Op-Ed: Plastic recycling and new opportunities for an old problem
The world produces 381 million tons of plastic waste every year. That figure is set to double by 2034. The first synthetic plastic was produced in 1907, marking the beginning of the global plastics industry. It was in the 1950’s that global plastic production became large-scale.
Over the next 65 years, annual production of plastics increased nearly 200-fold until it reached the 381 million tons mark in 2015. A significant jump from the 270 million tons in 2010.
Poor waste management and lack of recycling determines the risk of plastic entering our food chain, mostly through water (salt and surface) pollution. Improving waste management systems across the world critical to reducing plastic pollution and protecting the health of all living creatures.
It’s important to acknowledge the value plastic plays in our daily lives. Certainly, plastic is a necessary evil. It plays an important role in preserving food from farm to retail. It protects foods from plagues as well as it preserves their shelf life which is necessary for healthy human consumption.
Most types of plastic aren’t biodegradable and the fact that 50% of them are single-use and only 9% is plastic that has been recycled or remanufactured means the majority of polymers manufactured today will persist for decades and probably for centuries in our environment. An estimated 88% of the ocean’s surface has been impacted by plastics and microplastics. It is nearly impossible to clean the oceans from plastic waste.
Therefore, this type of pollution needs to be tackled at the source.
In May 2019, participants from 180 governments amended the Basel Convention — a global treaty established in 1989 to observe the fundamental principles of environmentally sound waste management — to include plastic waste in a legally binding framework. This ammendment will make global trade in plastic waste more transparent and better regulated, while also ensuring that its management is safer for human health and the environment.
The new provisions will help with reducing the amount of plastics into the marine environment and communities. While the United States is one of only two countries that has not ratified the Basel Convention, the treaty still affects U.S. importers and exporters.
With this amendment, many developing countries will — for the first time ever — have information about plastic wastes entering their country and can refuse plastic waste dumping. This new protocol will begin on Jan. 1, 2021.
These international policies will not only further reduce or limit the markets we can export our recyclables but is another layer on top of the China “National Sword Policy.” In 2018, China implemented an import ban on 24 types of recyclables. They no longer wanted to be the dumping ground for the world’s recycled waste.
They imposed a 99.5% purity standard that most U.S. exporters found impossible to meet. This left municipalities and waste companies across the U.S. (including Puerto Rico) scrambling for alternatives. Recycling municipal programs took a hard hit.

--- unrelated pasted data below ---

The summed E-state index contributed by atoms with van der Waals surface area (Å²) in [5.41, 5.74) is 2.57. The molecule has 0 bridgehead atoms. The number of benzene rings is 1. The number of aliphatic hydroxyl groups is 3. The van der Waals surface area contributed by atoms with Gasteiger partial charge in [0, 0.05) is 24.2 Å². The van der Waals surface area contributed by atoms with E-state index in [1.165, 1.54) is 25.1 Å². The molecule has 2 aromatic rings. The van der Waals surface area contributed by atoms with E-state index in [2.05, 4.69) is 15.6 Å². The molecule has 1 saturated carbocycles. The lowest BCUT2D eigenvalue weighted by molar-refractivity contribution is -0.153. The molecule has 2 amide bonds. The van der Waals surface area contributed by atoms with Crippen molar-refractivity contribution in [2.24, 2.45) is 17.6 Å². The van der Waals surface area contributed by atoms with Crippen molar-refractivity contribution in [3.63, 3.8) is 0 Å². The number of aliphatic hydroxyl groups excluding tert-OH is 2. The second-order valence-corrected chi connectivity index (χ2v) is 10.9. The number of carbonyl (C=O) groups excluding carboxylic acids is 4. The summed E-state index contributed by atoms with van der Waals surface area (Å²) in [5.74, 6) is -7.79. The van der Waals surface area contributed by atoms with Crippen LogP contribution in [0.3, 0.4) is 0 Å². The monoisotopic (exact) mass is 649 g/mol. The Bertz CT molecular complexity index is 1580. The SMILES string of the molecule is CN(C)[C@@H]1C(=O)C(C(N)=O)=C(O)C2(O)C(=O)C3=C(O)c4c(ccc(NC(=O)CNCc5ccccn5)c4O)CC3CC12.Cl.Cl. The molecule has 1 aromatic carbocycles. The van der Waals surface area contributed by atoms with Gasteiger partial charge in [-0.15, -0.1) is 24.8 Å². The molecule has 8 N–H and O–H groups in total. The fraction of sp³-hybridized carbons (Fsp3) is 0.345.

In Puerto Rico, it was harder. Many curbside recycling programs had sustained damage to their facilities during Hurricane María. Our recycling rate has fallen to a low 10%, according to private recycling companies.
As a result of the Sword Policy and moving ahead seeking a solution to the plastic problem, the European Parliament approved a ban on single-use plastics in May 2019, which includes plastic cutlery and straws. The ban will take effect in 2021 and have a two-year phase out period. By mid-2023 and early 2024, according to the type of plastic, it will be permanently phased out.
The EU plastics strategy also includes a Circular Economy Plan, a policy framework adopting a material-specific lifecycle approach to integrate circular design, use, reuse and recycling activities into plastics value chains. The strategy seeks that by 2030 all plastic packaging produced or placed on the EU market is either reusable or recyclable.
In America some cities followed suit banning plastics materials from their waste stream. But there’s still a lot of work to be done. We need to see this challenge as a window to develop better solutions for our throwaway culture.
These new policies and restrictions offer a new incentive to develop domestic market opportunities and the circular economy in Puerto Rico.
These new policies and restrictions offer a new incentive to develop domestic market opportunities and the circular economy in Puerto Rico. From public policy to academic research, investigation and innovation to new economic models, Puerto Rico needs to hop on the bandwagon of green business and circular economy.
We can’t let any more plastics end up in any of our 29 landfills or shorelines. Not only it is harming our limited natural resources and tourism assets, it is hindering our economic potential as a Caribbean green business hub.
It’s time to rethink the value of plastics as raw material for new products. We need to promote sustainable production that will bring new opportunities to Puerto Rico, increase job growth and expand the products our businesses carry and export.
We need to tackle the plastic problem now. Time is running out. Let’s do so in a manner that generates business and economic opportunities and provides benefits to our society and the environment.